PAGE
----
Millennium Post

Care some for Capital’s iconic hall

The iconic town hall at Delhi’s Chandni Chowk is gradually decaying after its desertion by the Municipal administration’s modern multi-storied new town hall at minto road. The Delhiites might be feeling excited with this news of redevelopment of the town hall as a museum cum recreation centre. The glory of the historical town hall was once talked about across the country and abroad.

Chandni Chowk, originally meaning ‘moonlit square’, was developed during 17th century by mughal emperor, Shahjahan while discharging functions of the present DDA in the capital city. It was designed by the daughter of the emperor, Jahanara. Chandni Chowk had 1,560 shops and a wide road with a canal in the middle. The canal was filled by the Britishers in 1910.

The town hall was built in 1865 while its construction started five years earlier. It was the time when the last mughal emperor, Bahadur Shah Zafar, was still in the Red Fort held as a prisoner under the British Raj. The town hall complex, spread over a 16 acre area, was once formed as part of the garden laid by Shahjahan’s daughter, Jehanara and a sarai. The town hall was also regarded as the seat of the British supremacy by the freedom fighters. They threw a bomb when a procession carrying Lord Hardinge was passing through Chandni Chowk near town hall. It has seen the turmoil during freedom struggle and later political protests by the opposition parties in the MCD over issues of public concern. The town hall housed the Lawrence institute and Institute of Higher Learning, a library and European club. The motive behind this was to improve the local minds and forward interaction between Europeans and natives. The town hall that was constructed with contributory funds of Rs 30,000 from Indian citizens and a substantial bit from a rich merchant, Lala Mahesh Chand was later bought by the Municipal Committee at Rs 1,35,457 in 1866. The public library and the European club were shifted to Ludlow Castle in 1898.

The town hall is a reminder of many events of the past. The queen’s garden around the town hall has been renamed as Company bagh and a bronze statue of Queen Victoria was replaced by the statue of Swami Shradhanand in 1947. The town hall, constructed out of yellow painted brick and stone and carved out of white stone trim, is situated on a prime place and surrounded by the famous bazaar including nai sadak, a treasure of the books, on one side and the magnificent railway station on the other. A clock tower situated near the town hall got damaged in 1960 and is not visible today.  The town hall, along with the clock tower, might also be missing the slow moving trams.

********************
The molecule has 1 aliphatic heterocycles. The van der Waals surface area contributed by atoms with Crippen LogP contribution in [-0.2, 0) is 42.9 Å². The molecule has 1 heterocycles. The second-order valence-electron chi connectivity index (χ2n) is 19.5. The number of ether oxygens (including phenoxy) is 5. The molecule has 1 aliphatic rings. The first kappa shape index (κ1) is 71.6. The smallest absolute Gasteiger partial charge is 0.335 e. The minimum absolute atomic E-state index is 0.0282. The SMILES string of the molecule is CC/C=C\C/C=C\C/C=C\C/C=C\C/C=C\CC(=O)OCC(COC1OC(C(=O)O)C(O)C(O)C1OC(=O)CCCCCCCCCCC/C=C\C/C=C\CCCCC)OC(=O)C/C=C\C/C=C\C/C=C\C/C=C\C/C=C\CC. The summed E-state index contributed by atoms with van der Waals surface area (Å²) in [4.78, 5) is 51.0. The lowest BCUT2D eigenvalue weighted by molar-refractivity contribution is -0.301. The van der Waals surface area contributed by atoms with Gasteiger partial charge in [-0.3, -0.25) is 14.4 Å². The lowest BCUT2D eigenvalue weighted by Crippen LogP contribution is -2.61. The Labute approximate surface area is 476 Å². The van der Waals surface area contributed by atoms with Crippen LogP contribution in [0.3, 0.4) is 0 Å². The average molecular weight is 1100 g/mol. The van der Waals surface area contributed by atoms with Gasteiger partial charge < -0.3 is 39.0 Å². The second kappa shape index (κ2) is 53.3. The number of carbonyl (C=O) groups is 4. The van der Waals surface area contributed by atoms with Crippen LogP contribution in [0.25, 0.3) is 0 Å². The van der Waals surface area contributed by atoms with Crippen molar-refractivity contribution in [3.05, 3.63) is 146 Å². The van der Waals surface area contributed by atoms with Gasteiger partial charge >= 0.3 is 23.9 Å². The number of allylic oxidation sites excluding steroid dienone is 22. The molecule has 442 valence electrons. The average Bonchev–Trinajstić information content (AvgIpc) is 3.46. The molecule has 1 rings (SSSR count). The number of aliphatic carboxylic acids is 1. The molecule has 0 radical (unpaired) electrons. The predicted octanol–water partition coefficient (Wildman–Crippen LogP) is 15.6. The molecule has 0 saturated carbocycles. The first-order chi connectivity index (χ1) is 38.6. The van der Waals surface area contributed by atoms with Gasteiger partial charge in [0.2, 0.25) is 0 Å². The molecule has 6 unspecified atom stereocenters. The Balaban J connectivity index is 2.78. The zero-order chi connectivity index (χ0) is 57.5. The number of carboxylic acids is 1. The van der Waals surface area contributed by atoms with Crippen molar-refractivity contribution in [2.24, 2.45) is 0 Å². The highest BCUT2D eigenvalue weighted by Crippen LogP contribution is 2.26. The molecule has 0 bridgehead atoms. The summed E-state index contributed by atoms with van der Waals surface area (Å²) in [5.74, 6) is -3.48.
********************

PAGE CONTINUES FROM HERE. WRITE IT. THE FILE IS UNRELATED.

The town hall remained headquarter of the MCD from 1866 to 2011-2012. The first civic body called Delhi Municipal Commission was constituted in 1862 and its first meeting in the town hall took place around 1866 when the population of Delhi was just 1.21 lakh. A number of notified area committees and three/four municipal committees were constituted prior to coming up of Delhi Municipal Committee in 1951 when the population grew to 43 lakh.

The MCD was constituted in 1958 and continued its governance from the town hall up to 2010 when the issue of trifurcation was being debated. The first Mayor of the undivided MCD was a lady, Aruna Asaf Ali and the last one was also a lady, Rajni Abbi. The longest serving Mayors were M S Sathi (Congress) and Lala Hans Raj Gupta (Bhartiya Jansangh). The MCD offices started shifting from the town hall and the process was completed in 2010. The new town hall was inaugurated by the then Home Minister Chidambaram, while delivering his speech in Hindi. This was followed by MCD trifurcation in 2012.

The town hall at Chandni Chowk is now standing tall with broken windows and doors, rusting cars, abandoned library and a ceiling on the verge of collapse. The building is being left with only 16 cleaning staff and six guards. Ever since it was vacated, there had been numerous talks on turning it into a museum or a hotel. The latest is its conversion into a heritage spot while preserving its originality and uniqueness.

The tourism ministry has agreed to provide Rs 50 crore for its redevelopment as a museum-cum recreation centre, a hotel, children’s gallery, restaurant, audio-visual rooms, conference hall, landscaping, parking and a tourist information centre. The mughal museum will showcase different cultural aspects of that era such as cuisine, performing area, crafts, rituals and storytelling tradition. The North Delhi Municipal Corporation (NDMC) has given its nod to the proposal. Let us wish for its smooth execution, at the earliest.
The author is a communication consultant
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